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I imagine many of you are aware of the new SketchUp version 8, and have already downloaded the new version. I think it is a good idea to upgrade as there are always beneficial improvements and additions. Also you will be able to view new models built in version 8 only with the new version. That is, version 7 will not read models built in version 8. If you save a version 7 model while using version 8, the .skp file is changed in a way that prevents its opening in the old version.
You can review the new features of version 8 in the website link here. Although there are a number of additions and modifications to the program, many of the changes relate to functions applicable to buildings, geo-positioning, and terrain domains, not woodworking, And others are included only in the Pro version.
A significant new capability has been added to the Pro version in a set of tools for additive and subtractive modeling called Solid Tools. Many of the Intersection procedures used in woodworking will be facilitated by these new tools – however, only with the Pro version. An example of using Solid Tools is shown in the next two pictures for making a cabriole leg.
Also in the Pro version, are improvements to dimensioning in Layout. Here Google has finally added an angle dimension. The angle dimension for the arm in the chair below, illustrates this new capability.
I will point out a slight adjustment to the Scenes dialog box or panel which is applicable to the free version. Thumbnail images of the scenes now appear in the Scenes dialog box. This changes the look of the Scenes dialog box, but the overall function is unchanged. The picture below shows the Overall assembly view or scene. The dialog box on the right shows the small thumbnail equivalent of the overall view.
Also applicable to woodworking and the free version, is a new Back Edges style in the Styles Toolbar. You can click on this style to see your model’s obscured edges as dashed lines. This could be an alternative to the use of X-Ray mode which is often used in orthographic and template views. Below is a top view of a sawhorse with dotted lines showing the hidden edges.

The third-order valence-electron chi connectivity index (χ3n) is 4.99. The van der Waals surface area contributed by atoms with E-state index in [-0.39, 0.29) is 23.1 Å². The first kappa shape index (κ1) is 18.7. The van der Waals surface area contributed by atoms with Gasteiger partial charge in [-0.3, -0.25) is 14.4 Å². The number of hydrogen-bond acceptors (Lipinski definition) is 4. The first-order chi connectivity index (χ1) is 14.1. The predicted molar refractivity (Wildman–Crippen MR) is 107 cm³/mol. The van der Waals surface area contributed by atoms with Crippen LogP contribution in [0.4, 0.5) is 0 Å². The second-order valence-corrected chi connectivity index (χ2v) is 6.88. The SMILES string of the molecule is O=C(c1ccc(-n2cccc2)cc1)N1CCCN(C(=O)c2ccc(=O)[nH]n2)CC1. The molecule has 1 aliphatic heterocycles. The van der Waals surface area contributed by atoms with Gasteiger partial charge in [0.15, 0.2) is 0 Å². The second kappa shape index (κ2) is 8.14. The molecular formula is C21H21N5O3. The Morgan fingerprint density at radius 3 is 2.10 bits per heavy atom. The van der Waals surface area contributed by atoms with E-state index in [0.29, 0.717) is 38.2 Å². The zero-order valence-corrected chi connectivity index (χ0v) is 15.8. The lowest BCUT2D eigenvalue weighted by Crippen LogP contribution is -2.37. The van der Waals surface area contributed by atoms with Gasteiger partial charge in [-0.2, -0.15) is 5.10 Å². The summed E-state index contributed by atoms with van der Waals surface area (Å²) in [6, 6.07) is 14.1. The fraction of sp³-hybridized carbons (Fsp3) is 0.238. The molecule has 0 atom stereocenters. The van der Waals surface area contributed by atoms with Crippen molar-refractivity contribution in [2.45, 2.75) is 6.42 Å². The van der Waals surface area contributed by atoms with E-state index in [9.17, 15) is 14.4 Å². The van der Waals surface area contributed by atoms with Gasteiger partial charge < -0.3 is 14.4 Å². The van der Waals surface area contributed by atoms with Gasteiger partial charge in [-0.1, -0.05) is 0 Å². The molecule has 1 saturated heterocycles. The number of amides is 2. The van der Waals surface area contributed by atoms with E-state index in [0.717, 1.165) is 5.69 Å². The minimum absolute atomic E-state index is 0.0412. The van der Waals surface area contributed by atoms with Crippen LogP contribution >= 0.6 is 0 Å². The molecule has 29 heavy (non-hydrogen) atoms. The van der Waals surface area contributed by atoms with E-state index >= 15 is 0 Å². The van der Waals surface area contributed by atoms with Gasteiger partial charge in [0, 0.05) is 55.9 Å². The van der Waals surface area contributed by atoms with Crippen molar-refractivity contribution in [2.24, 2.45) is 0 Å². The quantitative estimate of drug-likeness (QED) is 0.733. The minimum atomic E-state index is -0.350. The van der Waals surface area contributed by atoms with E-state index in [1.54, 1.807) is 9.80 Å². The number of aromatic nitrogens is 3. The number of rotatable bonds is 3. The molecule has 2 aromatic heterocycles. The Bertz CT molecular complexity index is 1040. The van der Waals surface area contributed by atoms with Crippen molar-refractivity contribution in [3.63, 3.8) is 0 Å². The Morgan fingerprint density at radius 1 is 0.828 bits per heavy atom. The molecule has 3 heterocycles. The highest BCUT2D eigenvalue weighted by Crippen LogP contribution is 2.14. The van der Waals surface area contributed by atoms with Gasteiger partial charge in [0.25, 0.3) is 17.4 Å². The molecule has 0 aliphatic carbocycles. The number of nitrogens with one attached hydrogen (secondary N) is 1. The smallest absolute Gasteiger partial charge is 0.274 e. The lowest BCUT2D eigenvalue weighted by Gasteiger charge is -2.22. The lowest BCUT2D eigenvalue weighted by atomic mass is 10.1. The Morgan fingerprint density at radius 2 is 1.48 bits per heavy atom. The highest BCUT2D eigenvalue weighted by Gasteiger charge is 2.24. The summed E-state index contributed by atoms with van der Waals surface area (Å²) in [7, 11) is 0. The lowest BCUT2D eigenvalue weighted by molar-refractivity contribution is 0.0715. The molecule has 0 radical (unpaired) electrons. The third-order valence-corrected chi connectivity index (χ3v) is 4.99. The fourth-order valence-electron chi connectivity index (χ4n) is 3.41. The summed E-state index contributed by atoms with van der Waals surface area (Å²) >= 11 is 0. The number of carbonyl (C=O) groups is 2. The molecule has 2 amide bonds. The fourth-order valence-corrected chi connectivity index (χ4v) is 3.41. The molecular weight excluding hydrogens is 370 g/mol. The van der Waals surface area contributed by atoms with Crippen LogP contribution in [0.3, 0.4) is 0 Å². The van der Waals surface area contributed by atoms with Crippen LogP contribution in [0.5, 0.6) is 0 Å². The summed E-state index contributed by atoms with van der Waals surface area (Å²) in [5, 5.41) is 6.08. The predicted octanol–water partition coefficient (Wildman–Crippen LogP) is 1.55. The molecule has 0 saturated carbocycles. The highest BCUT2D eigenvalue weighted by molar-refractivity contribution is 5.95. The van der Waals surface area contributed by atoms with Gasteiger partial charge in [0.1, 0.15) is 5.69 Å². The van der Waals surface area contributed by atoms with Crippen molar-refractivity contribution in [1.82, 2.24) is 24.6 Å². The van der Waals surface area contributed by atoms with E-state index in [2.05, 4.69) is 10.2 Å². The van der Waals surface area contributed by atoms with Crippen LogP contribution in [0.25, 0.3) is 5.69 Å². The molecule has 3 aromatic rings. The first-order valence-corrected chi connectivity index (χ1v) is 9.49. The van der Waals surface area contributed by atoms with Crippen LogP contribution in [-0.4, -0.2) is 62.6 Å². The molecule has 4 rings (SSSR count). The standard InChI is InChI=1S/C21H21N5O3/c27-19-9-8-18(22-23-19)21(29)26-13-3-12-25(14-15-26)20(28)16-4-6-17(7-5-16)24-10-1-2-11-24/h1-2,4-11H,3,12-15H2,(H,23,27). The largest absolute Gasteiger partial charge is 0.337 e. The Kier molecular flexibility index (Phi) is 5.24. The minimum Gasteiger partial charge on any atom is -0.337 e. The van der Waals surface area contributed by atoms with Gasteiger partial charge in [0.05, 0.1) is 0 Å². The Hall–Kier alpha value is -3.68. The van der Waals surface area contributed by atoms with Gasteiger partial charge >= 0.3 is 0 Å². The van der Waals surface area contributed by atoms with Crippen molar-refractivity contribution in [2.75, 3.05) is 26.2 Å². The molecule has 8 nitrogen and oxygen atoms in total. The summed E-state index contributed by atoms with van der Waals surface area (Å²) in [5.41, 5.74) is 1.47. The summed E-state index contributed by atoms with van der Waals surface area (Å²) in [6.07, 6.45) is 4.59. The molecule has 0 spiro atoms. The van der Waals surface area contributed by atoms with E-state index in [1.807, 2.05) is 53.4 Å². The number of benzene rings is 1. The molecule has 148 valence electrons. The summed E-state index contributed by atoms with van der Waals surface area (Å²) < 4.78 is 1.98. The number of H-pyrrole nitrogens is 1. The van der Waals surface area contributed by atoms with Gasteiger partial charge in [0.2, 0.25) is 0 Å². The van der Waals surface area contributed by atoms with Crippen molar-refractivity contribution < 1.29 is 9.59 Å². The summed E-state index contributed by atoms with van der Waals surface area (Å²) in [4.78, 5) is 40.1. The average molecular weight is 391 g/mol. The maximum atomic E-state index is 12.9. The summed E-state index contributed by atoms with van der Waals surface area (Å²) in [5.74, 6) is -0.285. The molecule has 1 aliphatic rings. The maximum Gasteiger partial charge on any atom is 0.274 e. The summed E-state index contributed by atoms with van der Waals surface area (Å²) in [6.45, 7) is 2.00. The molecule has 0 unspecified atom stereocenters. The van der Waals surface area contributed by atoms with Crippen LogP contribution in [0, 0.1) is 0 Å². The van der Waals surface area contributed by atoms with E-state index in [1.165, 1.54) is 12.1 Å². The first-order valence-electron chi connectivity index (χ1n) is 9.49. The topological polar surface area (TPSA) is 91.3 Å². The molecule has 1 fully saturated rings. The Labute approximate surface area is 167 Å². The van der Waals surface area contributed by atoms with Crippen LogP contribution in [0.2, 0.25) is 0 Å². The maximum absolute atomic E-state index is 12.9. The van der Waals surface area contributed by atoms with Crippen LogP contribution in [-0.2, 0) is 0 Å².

I expect we will be exercising and showing more procedures and cases of the new capabilities in future blog entries.
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Thanks that worked ( print reselution)
The ability to save/restore your tool bar layout is one of the most welcome new features.
There are a couple of things to be aware of with the Solid Tools.
One is that they will convert components to groups. So, while a mortise can be made in one step on, say, a table leg, you'll have to cut the mortise in each leg individually instead of cutting them in a single step like you can if you use Push/Pull as I have demonstrated in several videos.
The other is that they are extremely picky about the components or groups you are using. There must not be any stray line segments nor holes.
I'm working on a blog post to detail the Solid Tools and will cover that.
Nolly, it sounds to me as if you aren't getting anti-aliasing in your images. Go to Window>Model Info>Rendering and tick the Anti-aliasing box. Also, go to Print Preview or Print and check to see what you have Print Quality set to. It may be set to Draft. Set it to a higher quality option and see what you get.
As to going back to version 7, yes, you can do it. When you save the file, go to File>Save a Copy as... and, at the bottom, choose the SU version you want to save for.
I have one problem with Sketchup 8
When i print from Sketchup 8 the lines are jaggered and not smooth like in Sketchup 7 What can i do to solve this problem. I have already opened version 7 files in version 8, so i can not go back to version 7 whith these files
Downloaded the pro upgrade yesterday and we are going to love the solid object tools. Did a mortise and tenon intersection with trim - one step worth the price of the upgrade.
I was cutting some dovetails recently. Here are the tools that I use when I cut them with hand tools.
Make something fun while learning new skills
Fast, fun approach to making a comfortable, casual seat
In this video Michael finishes the first of the three boxes. Gluing-up, planing, sanding and finishing bring a new piece of art to the world.
In this video Michael starts work on the second box, a carved and painted Saddle lid box.
Michael begins carving the saddle lid box with his ripple pattern along the top. Then turns to his 5/30 gouge to texture the sides of the box. This isn't work…
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